13. A power conversion system according to claim 12 wherein the at least one power cell is operable in a motoring mode in which power from the AC power source is supplied to the load by the at least one power cell and a regeneration mode in which power from the load is supplied to the AC power source by the at least one power cell.
14. A power conversion system according to claim 12 wherein the master controller is configured to control transition of the at least one power cell from the motoring mode to the regeneration mode and from the regeneration mode to the motoring mode using commands to at least one of the SCR controller and the local modulation controller.
15. A power conversion system according to claim 13 wherein the SCR controller further includes a voltage reference select module in communication with the summing junction and the master controller.
16. A power conversion system according to claim 12 wherein the SCR controller further includes a firing angle mode selector in communication with the firing angle controller, the master controller and the SCR arrangement.
17. A power conversion system according to claim 12 wherein the power cell circuit includes a smoothing capacitor connected across the DC bus intermediate the SCR arrangement and the PWM output stage.
18. A power cell for use in a power conversion system, the power cell comprising:
a power cell input connectable to a secondary winding of a power transformer;
a single phase output connectable to a load;
an SCR arrangement including a gate drive and at least one SCR connected to the power cell input;
an SCR controller connected to the SCR arrangement and the power cell input;
a DC bus connected to the SCR arrangement, the SCR arrangement and the SCR controller being configured for controlling a DC bus voltage;
a PWM output stage having a plurality of PWM switches connected to the DC bus and the single phase output, the PWM switches being configured for controlling power flow to the single phase output; and
a local modulation controller connected to the PWM output stage, the local modulation controller being configured for controlling activation of the PWM power switches,
wherein the SCR controller includes a DC bus voltage controller connected to the DC bus, the DC bus voltage controller including a summing junction configured for determining a voltage error between the DC bus voltage and a voltage reference, a DC bus voltage regulator in communication with the summing junction, and a firing angle controller in communication with the DC bus voltage regulator.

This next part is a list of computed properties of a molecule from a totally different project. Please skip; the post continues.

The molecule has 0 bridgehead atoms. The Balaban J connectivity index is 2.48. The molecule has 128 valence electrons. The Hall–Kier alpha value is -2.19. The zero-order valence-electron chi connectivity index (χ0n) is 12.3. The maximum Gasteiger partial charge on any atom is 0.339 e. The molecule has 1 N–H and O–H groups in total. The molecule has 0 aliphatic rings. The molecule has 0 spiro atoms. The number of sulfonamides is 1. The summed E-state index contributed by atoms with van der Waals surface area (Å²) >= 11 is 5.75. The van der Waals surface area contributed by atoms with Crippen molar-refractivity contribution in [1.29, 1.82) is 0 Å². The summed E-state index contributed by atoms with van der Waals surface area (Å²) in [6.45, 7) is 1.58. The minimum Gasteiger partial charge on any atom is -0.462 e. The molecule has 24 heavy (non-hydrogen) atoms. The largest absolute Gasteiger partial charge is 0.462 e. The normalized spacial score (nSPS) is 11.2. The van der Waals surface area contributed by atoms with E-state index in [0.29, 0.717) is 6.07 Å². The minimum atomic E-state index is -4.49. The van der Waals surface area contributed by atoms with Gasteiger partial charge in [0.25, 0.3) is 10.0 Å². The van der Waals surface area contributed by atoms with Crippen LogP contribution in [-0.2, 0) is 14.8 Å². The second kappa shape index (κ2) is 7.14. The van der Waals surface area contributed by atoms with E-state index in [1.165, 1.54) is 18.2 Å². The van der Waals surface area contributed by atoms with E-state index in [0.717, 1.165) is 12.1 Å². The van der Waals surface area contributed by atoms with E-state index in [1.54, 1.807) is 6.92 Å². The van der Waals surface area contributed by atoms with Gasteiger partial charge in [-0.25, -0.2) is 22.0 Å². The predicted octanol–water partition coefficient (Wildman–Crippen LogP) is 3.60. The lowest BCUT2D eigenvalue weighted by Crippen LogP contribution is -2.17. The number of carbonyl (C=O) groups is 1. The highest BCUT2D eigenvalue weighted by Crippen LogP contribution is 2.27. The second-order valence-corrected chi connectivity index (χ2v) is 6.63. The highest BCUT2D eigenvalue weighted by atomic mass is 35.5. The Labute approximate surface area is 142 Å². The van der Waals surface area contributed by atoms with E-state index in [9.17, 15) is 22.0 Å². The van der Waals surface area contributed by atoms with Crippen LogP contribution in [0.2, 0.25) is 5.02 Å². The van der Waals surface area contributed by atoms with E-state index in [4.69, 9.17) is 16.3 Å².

19. A power cell according to claim 18 wherein the SCR controller further includes a voltage reference select module that is in communication with the summing junction and is connectable to a master controller.
20. A power cell according to claim 18 wherein the firing angle controller is in communication with the SCR arrangement.
21. A power cell according to claim 18 wherein the SCR controller further includes a firing angle mode selector in communication with the firing angle controller and the SCR arrangement, the firing angle mode selector being connectable to a master controller.
22. A power cell for use in a power conversion system, the power cell comprising:
a power cell input connectable to a secondary winding of a power transformer;
a single phase output connectable to a load;
an SCR arrangement including a gate drive and at least one forward-conducting SCR connected to the power cell input and a DC bus and at least one reverse-conducting SCR connected to the power cell input and the DC bus, the SCR arrangement being configured for controlling a DC bus voltage;
an SCR controller connected to the SCR arrangement and the power cell input, the SCR controller including a DC bus voltage controller connected to the DC bus, the DC bus voltage controller including a summing junction configured for determining a voltage error between the DC bus voltage and a voltage reference, a DC bus voltage regulator in communication with the summing junction, and a firing angle controller in communication with the DC bus voltage regulator and in selective communication with the SCR arrangement;
a PWM output stage having a plurality of PWM switches connected to the DC bus and the single phase output, the PWM switches being configured for controlling power flow to the single phase output; and
a local modulation controller connected to the PWM output stage, the local modulation controller being configured for controlling activation of the PWM power switches.
23. A power cell according to claim 22 wherein the power cell is operable in a motoring mode in which power from an AC power source is supplied to a load by the power cell and a regeneration mode in which power from the load is supplied to the AC power source by the power cell.
24. A power cell according to claim 23 wherein the local modulation controller and the SCR controller are connectable to a master controller configured to control transition of the power cell from the motoring mode to the regeneration mode and from the regeneration mode to the motoring mode using commands to at least one of the SCR controller and the local modulation controller.
25. A power cell according to claim 22 wherein the SCR controller further includes a firing angle mode selector in communication with the firing angle controller and the SCR arrangement, the firing angle mode selector being connectable to a master controller.
26. A power cell according to claim 22 wherein the power cell includes a smoothing capacitor connected across the DC bus intermediate the SCR arrangement and the PWM output stage.